Different Takes on Familiar Wakes Page 2
|Different Takes on Familiar Wakes|
2: Cruising at a leisurely 7 knots
By Jeanine Detz — October 2001
Following breakfast the next morning, we headed north on the River Schelde toward our first lock. The canal system surrounding Ghent, our destination, is one of the most complex in Western Europe. There is a bypass canal, or ringvaart, that circles two-thirds of the city and connects the upper and lower parts of the River Schelde, the River Leie, the Leie Canal, the Brugge Canal, and the Terneuzen Canal. During the days that followed, we would travel many of these waterways as we headed north to Ghent, west to Brugge, and southeast to Deinze.
Powered by a single 140-hp diesel, Vaargetijden cruises at a leisurely 7 knots. Combine that pace with the tranquil landscape–rich, green hues of the trees lining the river, interrupted only occasionally by a bicyclist or two–and it’s nearly impossible not to relax. Within minutes Holland, three guests of the Karremans, and I were all silent–either reading or snoozing or just enjoying a cup of coffee and the view.
About four hours later, we passed through the ringvaart and entered the River Leie, where local limits forced us to cut our speed to a crawl–2 knots. The landscape also changed. No longer lone travelers on the river, we shared the brackish waterway with many pleasureboats tied up along the banks. As we made our way to the Ghent Centrum Yacht Club, buildings seemed to pop up out of nowhere. We were suddenly in a city, and I was anxious to explore.
I crossed St. Michael’s Bridge to enter the town, and my senses were bombarded by the strong earthy smell of the fairly stagnant river, sights of the centuries-old architecture, and the temptation of chocolate (available at nearly every crossroad). I walked the city’s central streets, window shopping along the way, until I arrived at the impressive St. Bov’s Cathedral.
Home of Jan van Eyck’s masterpiece Adoration of the Lamb, the cathedral also houses a museum of church artifacts in a crypt-like space below. After I left the serenity of the space, I continued on my self-guided tour of the area’s 14th-century architecture. My outing included a stop at the 300-foot-tall clock tower, a stroll past the castle’s Graventeen, and a chat with a chocolatier in one of the city’s many homemade confection shops.
Walking back to the boat, I could not resist the temptation of the many outdoor cafes along the river. I slipped into a chair, ordered a beer–a Leife blond–and passed an hour watching cyclists speed by. When I arrived back onboard, Olga was getting ready to serve dinner.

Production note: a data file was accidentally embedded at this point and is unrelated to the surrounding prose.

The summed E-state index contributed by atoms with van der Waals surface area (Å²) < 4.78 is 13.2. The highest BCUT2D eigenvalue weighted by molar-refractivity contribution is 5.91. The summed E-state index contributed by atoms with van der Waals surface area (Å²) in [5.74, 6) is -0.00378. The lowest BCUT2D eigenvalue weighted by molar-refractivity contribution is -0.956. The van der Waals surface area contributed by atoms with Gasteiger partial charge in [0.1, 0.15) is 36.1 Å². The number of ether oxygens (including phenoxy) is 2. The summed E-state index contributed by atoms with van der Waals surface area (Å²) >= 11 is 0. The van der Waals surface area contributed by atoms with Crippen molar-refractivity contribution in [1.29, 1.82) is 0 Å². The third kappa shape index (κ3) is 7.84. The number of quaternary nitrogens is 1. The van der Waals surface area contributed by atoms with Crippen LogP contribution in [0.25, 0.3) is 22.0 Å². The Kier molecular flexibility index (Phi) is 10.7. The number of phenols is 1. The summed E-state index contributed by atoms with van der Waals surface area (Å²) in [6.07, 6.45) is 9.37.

Meals onboard Vaargetijden are a filling and entertaining affair. Olga spends each afternoon preparing a three-course meal, which on our trip includied many Belgian specialties such as cauliflower soup and an endive entree. The Karremans dine with their guests, a practice which often results in chats lasting well into the evening. After we watched the sunset (at 10 p.m.!) on the deck, I headed below. Brugge was on the next day’s itinerary, and it would be a 30-mile (about six-hour) trip.
A friend who recently visited Belgium had told me to skip Brussels in favor of a visit to this, the capital of West Flanders, instead. And after setting foot on my first cobblestone street, I could see why. The facades of 13th- and 14th-century buildings, combined with the click-clock of horses and buggies carrying passengers around the city’s center, made me feel like I had been transported into a Vermeer painting. Holland and I explored the city’s late medieval and early Renaissance treasures for several hours. Stops in the center square as well the courtyard of a convent founded in 1245 highlighted an afternoon topped off by several chocolate truffles and a couple of pints.
On our last day onboard Vaargetijden, we spent a few hours in the city of Deinze, where the Museum van Deinze en Leistreek houses the work of many renowned artists of the Flanders area. I had the paintings of Emiel Claus, Devant La Glace, and Gustav Van de Woestyne almost to myself. (A group of schoolchildren were the small museum’s only other visitors.) After the brief stopover, we cruised the River Leie for about 2 1š2 hours, until we arrived at the small town of St. Martens Latem.
St. Martens is a quaint, upscale place where art galleries and brasseries dominate the main streets. I can think of no other place where you can pass by a windmill, farm, and four-star restaurant all during a 10-minute bike ride. The town was a fitting last stop for a trip that had been characterized by a slow pace, pastoral scenery, and French-inspired Belgian cuisine.
I took a stronger appreciation for European architecture (and Belgian beer) back with me to New York, and about two weeks after I had arrived home–just when the memories of the cities I had visited started to fade–a coworker told me of the Vermeer exhibition at the Metropolitan Museum of Art. A Saturday perusing the Dutch master’s paintings transported me back to northern Belgium and the streets I had strolled in. For a few hours, I was in 17th-century Belgium instead of 21st-century New York City. How’s that for looking at your hometown differently?
De 4 Vaargetijden charters yearlong. A midweek trip is approximately $300; full week is approximately $497. Prices are per person based on eight-person occupancy and include food, fuel, and dockage.
De 4 Vaargetijden Phone: (32) 477 69 63 62. Fax: (32) 477 69 64 62. www.de4vaargetijden.com.
U.S. Office: Forever Young Travel Phone: (954) 989-0156. Fax: (954) 989-0163.
This article originally appeared in the January 2003 issue of Power & Motoryacht magazine.